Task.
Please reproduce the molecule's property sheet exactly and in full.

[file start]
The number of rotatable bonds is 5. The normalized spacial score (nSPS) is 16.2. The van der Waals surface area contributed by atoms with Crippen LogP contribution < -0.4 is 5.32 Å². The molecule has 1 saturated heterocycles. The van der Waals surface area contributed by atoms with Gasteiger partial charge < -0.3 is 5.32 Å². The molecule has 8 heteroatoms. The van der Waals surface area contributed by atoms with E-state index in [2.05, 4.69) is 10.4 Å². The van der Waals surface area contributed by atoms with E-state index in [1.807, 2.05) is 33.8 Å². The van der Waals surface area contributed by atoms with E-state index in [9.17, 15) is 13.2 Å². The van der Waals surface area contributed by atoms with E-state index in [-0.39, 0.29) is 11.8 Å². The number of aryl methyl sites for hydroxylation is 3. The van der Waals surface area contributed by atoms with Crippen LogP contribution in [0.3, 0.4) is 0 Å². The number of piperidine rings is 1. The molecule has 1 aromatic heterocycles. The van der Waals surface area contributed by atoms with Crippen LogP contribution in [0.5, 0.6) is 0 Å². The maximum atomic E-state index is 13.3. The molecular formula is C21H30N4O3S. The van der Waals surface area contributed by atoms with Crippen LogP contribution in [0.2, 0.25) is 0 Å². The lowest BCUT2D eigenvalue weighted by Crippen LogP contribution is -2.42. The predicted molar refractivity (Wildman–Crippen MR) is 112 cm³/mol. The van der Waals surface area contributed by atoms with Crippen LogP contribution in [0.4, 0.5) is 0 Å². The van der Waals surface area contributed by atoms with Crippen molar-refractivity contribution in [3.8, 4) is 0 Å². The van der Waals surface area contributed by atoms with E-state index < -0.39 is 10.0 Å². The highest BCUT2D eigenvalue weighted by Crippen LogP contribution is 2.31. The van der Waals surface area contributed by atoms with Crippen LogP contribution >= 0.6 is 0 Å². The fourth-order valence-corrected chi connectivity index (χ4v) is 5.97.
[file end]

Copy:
The number of rotatable bonds is 5. The normalized spacial score (nSPS) is 16.2. The van der Waals surface area contributed by atoms with Crippen LogP contribution < -0.4 is 5.32 Å². The molecule has 1 saturated heterocycles. The van der Waals surface area contributed by atoms with Gasteiger partial charge < -0.3 is 5.32 Å². The molecule has 8 heteroatoms. The van der Waals surface area contributed by atoms with E-state index in [2.05, 4.69) is 10.4 Å². The van der Waals surface area contributed by atoms with E-state index in [1.807, 2.05) is 33.8 Å². The van der Waals surface area contributed by atoms with E-state index in [9.17, 15) is 13.2 Å². The van der Waals surface area contributed by atoms with E-state index in [-0.39, 0.29) is 11.8 Å². The number of aryl methyl sites for hydroxylation is 3. The van der Waals surface area contributed by atoms with Crippen LogP contribution in [0.3, 0.4) is 0 Å². The number of piperidine rings is 1. The molecule has 1 aromatic heterocycles. The van der Waals surface area contributed by atoms with Crippen LogP contribution in [0.5, 0.6) is 0 Å². The maximum atomic E-state index is 13.3. The molecular formula is C21H30N4O3S. The van der Waals surface area contributed by atoms with Crippen LogP contribution in [0.2, 0.25) is 0 Å². The lowest BCUT2D eigenvalue weighted by Crippen LogP contribution is -2.42. The predicted molar refractivity (Wildman–Crippen MR) is 112 cm³/mol. The van der Waals surface area contributed by atoms with Crippen LogP contribution in [0.4, 0.5) is 0 Å². The van der Waals surface area contributed by atoms with Crippen molar-refractivity contribution in [3.8, 4) is 0 Å². The van der Waals surface area contributed by atoms with E-state index < -0.39 is 10.0 Å². The highest BCUT2D eigenvalue weighted by Crippen LogP contribution is 2.31. The van der Waals surface area contributed by atoms with Crippen LogP contribution >= 0.6 is 0 Å². The fourth-order valence-corrected chi connectivity index (χ4v) is 5.97.